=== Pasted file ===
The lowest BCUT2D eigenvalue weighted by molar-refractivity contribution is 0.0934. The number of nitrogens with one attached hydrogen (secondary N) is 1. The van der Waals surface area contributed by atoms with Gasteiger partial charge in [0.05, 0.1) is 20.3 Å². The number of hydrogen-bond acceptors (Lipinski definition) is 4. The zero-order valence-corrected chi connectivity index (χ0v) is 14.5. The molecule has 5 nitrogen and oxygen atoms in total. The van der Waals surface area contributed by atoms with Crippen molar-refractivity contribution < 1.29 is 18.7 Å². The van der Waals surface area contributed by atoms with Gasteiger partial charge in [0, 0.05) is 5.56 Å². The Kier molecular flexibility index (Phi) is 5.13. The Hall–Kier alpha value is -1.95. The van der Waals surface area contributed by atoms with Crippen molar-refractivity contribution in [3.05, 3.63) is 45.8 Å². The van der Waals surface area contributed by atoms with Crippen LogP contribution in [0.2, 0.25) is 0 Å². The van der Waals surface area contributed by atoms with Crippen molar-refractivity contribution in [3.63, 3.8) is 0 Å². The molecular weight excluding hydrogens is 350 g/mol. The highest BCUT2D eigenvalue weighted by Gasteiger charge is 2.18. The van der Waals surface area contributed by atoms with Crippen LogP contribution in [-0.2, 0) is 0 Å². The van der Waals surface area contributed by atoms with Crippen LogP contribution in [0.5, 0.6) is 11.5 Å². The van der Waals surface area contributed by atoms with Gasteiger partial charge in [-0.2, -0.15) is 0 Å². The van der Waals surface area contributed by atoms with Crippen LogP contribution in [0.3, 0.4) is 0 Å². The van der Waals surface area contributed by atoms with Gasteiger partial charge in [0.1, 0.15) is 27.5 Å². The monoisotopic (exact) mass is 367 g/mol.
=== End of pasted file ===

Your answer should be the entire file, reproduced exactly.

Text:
The lowest BCUT2D eigenvalue weighted by molar-refractivity contribution is 0.0934. The number of nitrogens with one attached hydrogen (secondary N) is 1. The van der Waals surface area contributed by atoms with Gasteiger partial charge in [0.05, 0.1) is 20.3 Å². The number of hydrogen-bond acceptors (Lipinski definition) is 4. The zero-order valence-corrected chi connectivity index (χ0v) is 14.5. The molecule has 5 nitrogen and oxygen atoms in total. The van der Waals surface area contributed by atoms with Crippen molar-refractivity contribution < 1.29 is 18.7 Å². The van der Waals surface area contributed by atoms with Gasteiger partial charge in [0, 0.05) is 5.56 Å². The Kier molecular flexibility index (Phi) is 5.13. The Hall–Kier alpha value is -1.95. The van der Waals surface area contributed by atoms with Crippen molar-refractivity contribution in [3.05, 3.63) is 45.8 Å². The van der Waals surface area contributed by atoms with Crippen LogP contribution in [0.2, 0.25) is 0 Å². The van der Waals surface area contributed by atoms with Crippen molar-refractivity contribution in [3.63, 3.8) is 0 Å². The molecular weight excluding hydrogens is 350 g/mol. The highest BCUT2D eigenvalue weighted by Gasteiger charge is 2.18. The van der Waals surface area contributed by atoms with Crippen LogP contribution in [-0.2, 0) is 0 Å². The van der Waals surface area contributed by atoms with Crippen LogP contribution in [0.5, 0.6) is 11.5 Å². The van der Waals surface area contributed by atoms with Gasteiger partial charge in [-0.2, -0.15) is 0 Å². The van der Waals surface area contributed by atoms with Crippen LogP contribution in [0.3, 0.4) is 0 Å². The van der Waals surface area contributed by atoms with Gasteiger partial charge in [0.1, 0.15) is 27.5 Å². The monoisotopic (exact) mass is 367 g/mol.